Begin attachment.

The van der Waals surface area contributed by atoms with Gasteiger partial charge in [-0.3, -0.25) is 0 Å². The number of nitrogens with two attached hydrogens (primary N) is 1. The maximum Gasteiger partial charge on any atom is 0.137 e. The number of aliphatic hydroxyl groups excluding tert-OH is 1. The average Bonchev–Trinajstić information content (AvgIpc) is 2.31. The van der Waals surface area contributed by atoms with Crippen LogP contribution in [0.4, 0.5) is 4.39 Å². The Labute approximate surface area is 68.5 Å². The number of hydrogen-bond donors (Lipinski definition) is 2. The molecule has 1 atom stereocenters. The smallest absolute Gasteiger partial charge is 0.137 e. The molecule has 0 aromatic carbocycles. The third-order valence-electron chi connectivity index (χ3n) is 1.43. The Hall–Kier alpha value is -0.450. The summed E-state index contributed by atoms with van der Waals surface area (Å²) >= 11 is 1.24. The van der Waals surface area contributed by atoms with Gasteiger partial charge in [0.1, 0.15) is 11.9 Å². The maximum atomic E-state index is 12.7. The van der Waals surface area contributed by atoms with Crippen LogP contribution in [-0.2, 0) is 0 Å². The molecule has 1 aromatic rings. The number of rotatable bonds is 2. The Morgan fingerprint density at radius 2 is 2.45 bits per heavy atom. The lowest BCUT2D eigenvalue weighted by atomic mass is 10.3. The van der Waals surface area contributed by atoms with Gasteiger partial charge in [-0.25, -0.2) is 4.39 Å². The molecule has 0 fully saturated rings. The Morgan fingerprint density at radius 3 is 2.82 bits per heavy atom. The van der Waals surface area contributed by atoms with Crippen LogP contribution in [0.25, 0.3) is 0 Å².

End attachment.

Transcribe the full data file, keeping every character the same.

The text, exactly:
The van der Waals surface area contributed by atoms with Gasteiger partial charge in [-0.3, -0.25) is 0 Å². The number of nitrogens with two attached hydrogens (primary N) is 1. The maximum Gasteiger partial charge on any atom is 0.137 e. The number of aliphatic hydroxyl groups excluding tert-OH is 1. The average Bonchev–Trinajstić information content (AvgIpc) is 2.31. The van der Waals surface area contributed by atoms with Crippen LogP contribution in [0.4, 0.5) is 4.39 Å². The Labute approximate surface area is 68.5 Å². The number of hydrogen-bond donors (Lipinski definition) is 2. The molecule has 1 atom stereocenters. The smallest absolute Gasteiger partial charge is 0.137 e. The molecule has 0 aromatic carbocycles. The third-order valence-electron chi connectivity index (χ3n) is 1.43. The Hall–Kier alpha value is -0.450. The summed E-state index contributed by atoms with van der Waals surface area (Å²) >= 11 is 1.24. The van der Waals surface area contributed by atoms with Gasteiger partial charge in [0.1, 0.15) is 11.9 Å². The maximum atomic E-state index is 12.7. The van der Waals surface area contributed by atoms with Crippen LogP contribution in [-0.2, 0) is 0 Å². The molecule has 1 aromatic rings. The number of rotatable bonds is 2. The Morgan fingerprint density at radius 2 is 2.45 bits per heavy atom. The lowest BCUT2D eigenvalue weighted by atomic mass is 10.3. The van der Waals surface area contributed by atoms with Gasteiger partial charge in [-0.25, -0.2) is 4.39 Å². The molecule has 0 fully saturated rings. The Morgan fingerprint density at radius 3 is 2.82 bits per heavy atom. The van der Waals surface area contributed by atoms with Crippen LogP contribution in [0.25, 0.3) is 0 Å².